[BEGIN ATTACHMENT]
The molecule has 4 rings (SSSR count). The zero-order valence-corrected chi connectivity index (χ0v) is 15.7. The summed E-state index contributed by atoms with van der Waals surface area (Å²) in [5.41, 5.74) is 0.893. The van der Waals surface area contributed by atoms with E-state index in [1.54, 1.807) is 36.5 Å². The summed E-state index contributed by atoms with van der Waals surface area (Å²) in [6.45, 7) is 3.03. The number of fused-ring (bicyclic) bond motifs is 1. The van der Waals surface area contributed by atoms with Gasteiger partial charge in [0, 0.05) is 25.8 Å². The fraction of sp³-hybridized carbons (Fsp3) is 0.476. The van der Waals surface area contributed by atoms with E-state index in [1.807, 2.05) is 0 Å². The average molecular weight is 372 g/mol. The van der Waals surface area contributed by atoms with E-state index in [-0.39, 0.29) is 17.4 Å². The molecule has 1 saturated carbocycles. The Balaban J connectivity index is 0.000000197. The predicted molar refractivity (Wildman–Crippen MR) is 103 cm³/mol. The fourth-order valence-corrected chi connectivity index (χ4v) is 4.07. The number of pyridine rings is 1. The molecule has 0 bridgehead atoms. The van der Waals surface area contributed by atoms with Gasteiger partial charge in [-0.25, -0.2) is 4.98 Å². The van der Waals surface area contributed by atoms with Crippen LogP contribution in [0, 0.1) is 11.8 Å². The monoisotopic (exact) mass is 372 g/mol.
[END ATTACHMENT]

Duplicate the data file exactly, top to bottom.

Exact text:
The molecule has 4 rings (SSSR count). The zero-order valence-corrected chi connectivity index (χ0v) is 15.7. The summed E-state index contributed by atoms with van der Waals surface area (Å²) in [5.41, 5.74) is 0.893. The van der Waals surface area contributed by atoms with E-state index in [1.54, 1.807) is 36.5 Å². The summed E-state index contributed by atoms with van der Waals surface area (Å²) in [6.45, 7) is 3.03. The number of fused-ring (bicyclic) bond motifs is 1. The van der Waals surface area contributed by atoms with Gasteiger partial charge in [0, 0.05) is 25.8 Å². The fraction of sp³-hybridized carbons (Fsp3) is 0.476. The van der Waals surface area contributed by atoms with E-state index in [1.807, 2.05) is 0 Å². The average molecular weight is 372 g/mol. The van der Waals surface area contributed by atoms with E-state index in [-0.39, 0.29) is 17.4 Å². The molecule has 1 saturated carbocycles. The Balaban J connectivity index is 0.000000197. The predicted molar refractivity (Wildman–Crippen MR) is 103 cm³/mol. The fourth-order valence-corrected chi connectivity index (χ4v) is 4.07. The number of pyridine rings is 1. The molecule has 0 bridgehead atoms. The van der Waals surface area contributed by atoms with Gasteiger partial charge in [-0.25, -0.2) is 4.98 Å². The van der Waals surface area contributed by atoms with Crippen LogP contribution in [0, 0.1) is 11.8 Å². The monoisotopic (exact) mass is 372 g/mol.